33. Inductive Argument
    An argument incorporating the claim that it is improbable that the conclusion be false given the premises are true.
  34. Argument based on mathematics
    An argument in which the conclusion depends on some purely arithmetic or geometric computation or measurement.
  35. Argument from definition
    An argument in which the conclusion is claimed to depend merely on the definition of some word or phrase used in the premise or conclusion.
  36. Categorical syllogism
    A syllogism (an argument consisting of exactly 2 premises and 1 conclusion) in which each statement begins with one of the words "all", "no", or "some".
  37. Hypothetical Syllogism
    Syllogism having a conditional statement for one or both of its premises.
  38. Disjunctive Syllogism
    Syllogism having a disjunctive statement for one of its premises.

    (an "either...or..." statement)
  39. Prediction
    An argument that proceeds from our knowledge of the past to a claim about the future.
  40. Argument from analogy
    An argument that depends on the existence of an analogy, or similarity, between 2 things or states of affairs.
  41. Generalization
    An argument that proceeds from the knowledge of a selected sample to some claim about the whole group.
  42. Argument from authority
    An argument that concludes something is true because a presumed expert or witness has said that it is.
  43. Argument based on signs
    An argument that proceeds from the knowledge of a sign to a claim about the thing or situation that the sign symbolizes.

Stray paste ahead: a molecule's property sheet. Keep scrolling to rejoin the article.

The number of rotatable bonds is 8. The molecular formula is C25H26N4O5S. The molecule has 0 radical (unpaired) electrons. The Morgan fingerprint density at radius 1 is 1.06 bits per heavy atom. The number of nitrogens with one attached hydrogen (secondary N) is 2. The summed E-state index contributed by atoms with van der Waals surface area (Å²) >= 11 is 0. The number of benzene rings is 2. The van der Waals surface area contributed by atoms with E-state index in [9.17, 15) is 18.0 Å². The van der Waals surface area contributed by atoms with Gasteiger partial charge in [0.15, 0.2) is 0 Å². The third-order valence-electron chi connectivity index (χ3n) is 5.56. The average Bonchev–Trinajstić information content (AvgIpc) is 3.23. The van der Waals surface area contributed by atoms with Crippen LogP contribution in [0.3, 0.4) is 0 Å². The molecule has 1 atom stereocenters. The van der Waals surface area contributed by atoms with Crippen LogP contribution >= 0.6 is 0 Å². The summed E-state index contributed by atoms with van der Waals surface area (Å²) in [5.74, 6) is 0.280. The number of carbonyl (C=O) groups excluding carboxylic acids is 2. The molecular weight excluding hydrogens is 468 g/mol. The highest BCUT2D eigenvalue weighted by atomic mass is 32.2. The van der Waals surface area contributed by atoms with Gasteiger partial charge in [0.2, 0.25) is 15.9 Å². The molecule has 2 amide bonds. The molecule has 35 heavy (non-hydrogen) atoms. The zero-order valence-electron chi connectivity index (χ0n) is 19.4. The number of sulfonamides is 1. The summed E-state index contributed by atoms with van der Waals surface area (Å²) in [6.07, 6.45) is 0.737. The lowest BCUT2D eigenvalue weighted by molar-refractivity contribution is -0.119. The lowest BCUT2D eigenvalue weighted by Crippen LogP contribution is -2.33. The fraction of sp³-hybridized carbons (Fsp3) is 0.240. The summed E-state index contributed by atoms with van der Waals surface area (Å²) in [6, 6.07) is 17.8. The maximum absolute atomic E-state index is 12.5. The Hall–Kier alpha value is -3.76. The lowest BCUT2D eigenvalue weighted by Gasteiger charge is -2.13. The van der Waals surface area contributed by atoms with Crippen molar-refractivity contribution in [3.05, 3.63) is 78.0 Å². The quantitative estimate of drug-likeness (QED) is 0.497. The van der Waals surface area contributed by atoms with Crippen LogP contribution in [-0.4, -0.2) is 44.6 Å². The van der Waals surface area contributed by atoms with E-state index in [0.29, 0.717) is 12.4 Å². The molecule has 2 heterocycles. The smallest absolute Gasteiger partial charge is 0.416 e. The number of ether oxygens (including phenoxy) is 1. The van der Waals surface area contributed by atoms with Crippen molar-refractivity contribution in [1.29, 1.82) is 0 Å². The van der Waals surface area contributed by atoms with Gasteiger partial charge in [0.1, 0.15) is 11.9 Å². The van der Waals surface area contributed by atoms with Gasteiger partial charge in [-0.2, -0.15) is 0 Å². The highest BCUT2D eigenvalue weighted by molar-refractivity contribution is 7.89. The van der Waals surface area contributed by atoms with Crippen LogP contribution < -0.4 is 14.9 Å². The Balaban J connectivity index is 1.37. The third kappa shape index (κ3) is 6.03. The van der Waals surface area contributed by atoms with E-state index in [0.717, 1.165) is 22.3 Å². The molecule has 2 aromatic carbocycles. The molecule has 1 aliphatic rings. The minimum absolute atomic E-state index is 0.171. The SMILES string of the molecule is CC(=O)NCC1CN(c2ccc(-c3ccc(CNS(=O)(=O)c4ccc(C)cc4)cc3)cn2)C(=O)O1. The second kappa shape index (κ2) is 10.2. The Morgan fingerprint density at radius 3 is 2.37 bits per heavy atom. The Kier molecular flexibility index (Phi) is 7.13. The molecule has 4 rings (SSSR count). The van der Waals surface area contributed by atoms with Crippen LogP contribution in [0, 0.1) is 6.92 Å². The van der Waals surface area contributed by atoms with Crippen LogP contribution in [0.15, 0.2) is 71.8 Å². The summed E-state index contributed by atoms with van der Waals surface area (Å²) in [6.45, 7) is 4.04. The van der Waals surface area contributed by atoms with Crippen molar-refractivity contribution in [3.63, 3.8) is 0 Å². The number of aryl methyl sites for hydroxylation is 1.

44. Casual Inference
    An argument that proceeds from knowledge of a cause to a claim about an effect, or conversely from knowledge of an effect to a claim about a cause.
  45. Particular Statement
    One that makes a claim about one or more particular members of a class.
  46. General Statement
    Makes a claim about all the members of a class.
  47. Valid Deductive Argument
    An argument in which it's impossible for the conclusion to be false given that the premises are true.
  48. Invalid Deductive Argument
    A deductive argument in which it is possible for the conclusion to be false given that the premises are true.
  49. Sound Argument
    A deductive argument that is valid and has all true premises.
  50. Unsound Argument
    A deductive argument that is invalid, has one or more false premises, or both.
  51. Strong Inductive Argument
    An inductive argument in which it is improbable that the conclusion be false given that the premises are true.
  52. Weak Inductive Argument
    An argument in which the conclusion does not follow probably from the premises, even though it is claimed to.
  53. Cogent Argument
    An inductive argument that is strong and has all true premises
  54. Uncogent Argument
    An inductive argument that's weak, has 1 or more false premises, or both
  55. Argument Form
    An arrangement of words and letters such that the uniform substitution of terms or statements in place of the letters results in an argument.
  56. Substitution Instance
    An argument or statement that has the same form as a given argument form or statement form.
  57. Counterexample Method
    A method for providing invalidity - consists in constructing a substitution instance having true premises and false conclusion.
  58. Rational
    Truth or Falsity of a statement is found in the mind or brain.
  59. Necessary
    Can't be otherwise.

    (Either necessarily true or necessarily false)
  60. Tautology
    A necessarily true statement.
  61. Self - contradiction
    A necessarily false statement.
  62. A priori
    From before
  63. Analytic
    The grammatical subject is contained in the grammatical predicate.
  64. Empirical
    Truth or falsity of a statement is found in the world.
  65. Contingent
    The truth or falsity of a statement depends on the conditions that exist in the world.
  66. A posteriori
    From after
  67. Synthetic
    The grammatical subject is not contained in the grammatical predicate .
  68. Logical Possibility
    Any statement that does not contain a contradiction is logically possible